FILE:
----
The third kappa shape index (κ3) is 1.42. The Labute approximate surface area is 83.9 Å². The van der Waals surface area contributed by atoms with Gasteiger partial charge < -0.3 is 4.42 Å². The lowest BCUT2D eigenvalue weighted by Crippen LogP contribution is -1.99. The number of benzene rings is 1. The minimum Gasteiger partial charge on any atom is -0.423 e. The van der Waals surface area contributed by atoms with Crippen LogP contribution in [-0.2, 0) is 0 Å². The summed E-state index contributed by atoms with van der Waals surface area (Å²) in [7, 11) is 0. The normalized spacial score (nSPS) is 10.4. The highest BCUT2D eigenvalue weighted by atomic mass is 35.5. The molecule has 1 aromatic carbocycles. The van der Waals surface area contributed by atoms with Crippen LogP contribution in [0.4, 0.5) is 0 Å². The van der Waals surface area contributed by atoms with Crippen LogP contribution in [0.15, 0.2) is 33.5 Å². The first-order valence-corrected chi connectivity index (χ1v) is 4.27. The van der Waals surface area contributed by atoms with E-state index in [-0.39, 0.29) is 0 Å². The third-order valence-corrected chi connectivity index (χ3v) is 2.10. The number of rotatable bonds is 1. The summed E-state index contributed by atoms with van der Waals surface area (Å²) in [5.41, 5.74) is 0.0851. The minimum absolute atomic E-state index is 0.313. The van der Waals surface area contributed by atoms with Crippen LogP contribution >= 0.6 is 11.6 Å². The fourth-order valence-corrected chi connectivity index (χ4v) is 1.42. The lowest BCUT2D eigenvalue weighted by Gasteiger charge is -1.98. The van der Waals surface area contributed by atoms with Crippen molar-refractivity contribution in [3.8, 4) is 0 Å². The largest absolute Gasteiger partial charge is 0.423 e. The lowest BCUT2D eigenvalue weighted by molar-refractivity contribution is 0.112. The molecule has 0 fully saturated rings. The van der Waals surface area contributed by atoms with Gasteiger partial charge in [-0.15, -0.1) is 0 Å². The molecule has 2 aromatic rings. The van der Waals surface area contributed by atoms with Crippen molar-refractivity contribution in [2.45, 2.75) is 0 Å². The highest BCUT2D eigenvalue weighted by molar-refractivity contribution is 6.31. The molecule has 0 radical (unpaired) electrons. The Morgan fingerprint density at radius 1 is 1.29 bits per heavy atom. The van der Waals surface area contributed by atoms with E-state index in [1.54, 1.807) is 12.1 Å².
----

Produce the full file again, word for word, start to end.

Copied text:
The third kappa shape index (κ3) is 1.42. The Labute approximate surface area is 83.9 Å². The van der Waals surface area contributed by atoms with Gasteiger partial charge < -0.3 is 4.42 Å². The lowest BCUT2D eigenvalue weighted by Crippen LogP contribution is -1.99. The number of benzene rings is 1. The minimum Gasteiger partial charge on any atom is -0.423 e. The van der Waals surface area contributed by atoms with Crippen LogP contribution in [-0.2, 0) is 0 Å². The summed E-state index contributed by atoms with van der Waals surface area (Å²) in [7, 11) is 0. The normalized spacial score (nSPS) is 10.4. The highest BCUT2D eigenvalue weighted by atomic mass is 35.5. The molecule has 1 aromatic carbocycles. The van der Waals surface area contributed by atoms with Crippen LogP contribution in [0.4, 0.5) is 0 Å². The van der Waals surface area contributed by atoms with Crippen LogP contribution in [0.15, 0.2) is 33.5 Å². The first-order valence-corrected chi connectivity index (χ1v) is 4.27. The van der Waals surface area contributed by atoms with E-state index in [-0.39, 0.29) is 0 Å². The third-order valence-corrected chi connectivity index (χ3v) is 2.10. The number of rotatable bonds is 1. The summed E-state index contributed by atoms with van der Waals surface area (Å²) in [5.41, 5.74) is 0.0851. The minimum absolute atomic E-state index is 0.313. The van der Waals surface area contributed by atoms with Crippen LogP contribution >= 0.6 is 11.6 Å². The fourth-order valence-corrected chi connectivity index (χ4v) is 1.42. The lowest BCUT2D eigenvalue weighted by Gasteiger charge is -1.98. The van der Waals surface area contributed by atoms with Crippen molar-refractivity contribution in [3.8, 4) is 0 Å². The largest absolute Gasteiger partial charge is 0.423 e. The lowest BCUT2D eigenvalue weighted by molar-refractivity contribution is 0.112. The molecule has 0 fully saturated rings. The van der Waals surface area contributed by atoms with Gasteiger partial charge in [-0.15, -0.1) is 0 Å². The molecule has 2 aromatic rings. The van der Waals surface area contributed by atoms with Crippen molar-refractivity contribution in [2.45, 2.75) is 0 Å². The highest BCUT2D eigenvalue weighted by molar-refractivity contribution is 6.31. The molecule has 0 radical (unpaired) electrons. The Morgan fingerprint density at radius 1 is 1.29 bits per heavy atom. The van der Waals surface area contributed by atoms with E-state index in [1.54, 1.807) is 12.1 Å².